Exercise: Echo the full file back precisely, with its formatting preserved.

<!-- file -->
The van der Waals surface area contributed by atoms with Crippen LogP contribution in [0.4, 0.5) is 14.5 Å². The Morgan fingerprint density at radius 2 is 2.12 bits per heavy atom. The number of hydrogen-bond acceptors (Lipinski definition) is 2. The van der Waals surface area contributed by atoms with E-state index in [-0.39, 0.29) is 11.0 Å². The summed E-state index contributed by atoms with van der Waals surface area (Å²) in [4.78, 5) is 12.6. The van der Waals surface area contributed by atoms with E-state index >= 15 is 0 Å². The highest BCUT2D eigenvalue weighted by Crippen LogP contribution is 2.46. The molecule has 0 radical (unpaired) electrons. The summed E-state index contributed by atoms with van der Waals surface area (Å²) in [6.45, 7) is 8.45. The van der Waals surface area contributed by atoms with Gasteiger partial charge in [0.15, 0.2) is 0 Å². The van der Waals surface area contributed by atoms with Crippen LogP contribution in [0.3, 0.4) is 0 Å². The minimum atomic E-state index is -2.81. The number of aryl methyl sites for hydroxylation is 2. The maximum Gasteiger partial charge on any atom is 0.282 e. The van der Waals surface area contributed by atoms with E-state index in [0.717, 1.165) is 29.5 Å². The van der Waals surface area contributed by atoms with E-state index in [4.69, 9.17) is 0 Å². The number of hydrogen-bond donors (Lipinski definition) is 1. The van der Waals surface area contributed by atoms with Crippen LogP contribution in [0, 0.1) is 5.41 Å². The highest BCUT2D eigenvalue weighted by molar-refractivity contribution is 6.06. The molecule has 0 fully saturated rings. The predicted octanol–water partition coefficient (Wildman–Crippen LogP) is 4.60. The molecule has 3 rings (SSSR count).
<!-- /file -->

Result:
The van der Waals surface area contributed by atoms with Crippen LogP contribution in [0.4, 0.5) is 14.5 Å². The Morgan fingerprint density at radius 2 is 2.12 bits per heavy atom. The number of hydrogen-bond acceptors (Lipinski definition) is 2. The van der Waals surface area contributed by atoms with E-state index in [-0.39, 0.29) is 11.0 Å². The summed E-state index contributed by atoms with van der Waals surface area (Å²) in [4.78, 5) is 12.6. The van der Waals surface area contributed by atoms with E-state index >= 15 is 0 Å². The highest BCUT2D eigenvalue weighted by Crippen LogP contribution is 2.46. The molecule has 0 radical (unpaired) electrons. The summed E-state index contributed by atoms with van der Waals surface area (Å²) in [6.45, 7) is 8.45. The van der Waals surface area contributed by atoms with Gasteiger partial charge in [0.15, 0.2) is 0 Å². The van der Waals surface area contributed by atoms with Crippen LogP contribution in [0.3, 0.4) is 0 Å². The minimum atomic E-state index is -2.81. The number of aryl methyl sites for hydroxylation is 2. The maximum Gasteiger partial charge on any atom is 0.282 e. The van der Waals surface area contributed by atoms with E-state index in [0.717, 1.165) is 29.5 Å². The van der Waals surface area contributed by atoms with E-state index in [4.69, 9.17) is 0 Å². The number of hydrogen-bond donors (Lipinski definition) is 1. The van der Waals surface area contributed by atoms with Crippen LogP contribution in [0, 0.1) is 5.41 Å². The highest BCUT2D eigenvalue weighted by molar-refractivity contribution is 6.06. The molecule has 0 fully saturated rings. The predicted octanol–water partition coefficient (Wildman–Crippen LogP) is 4.60. The molecule has 3 rings (SSSR count).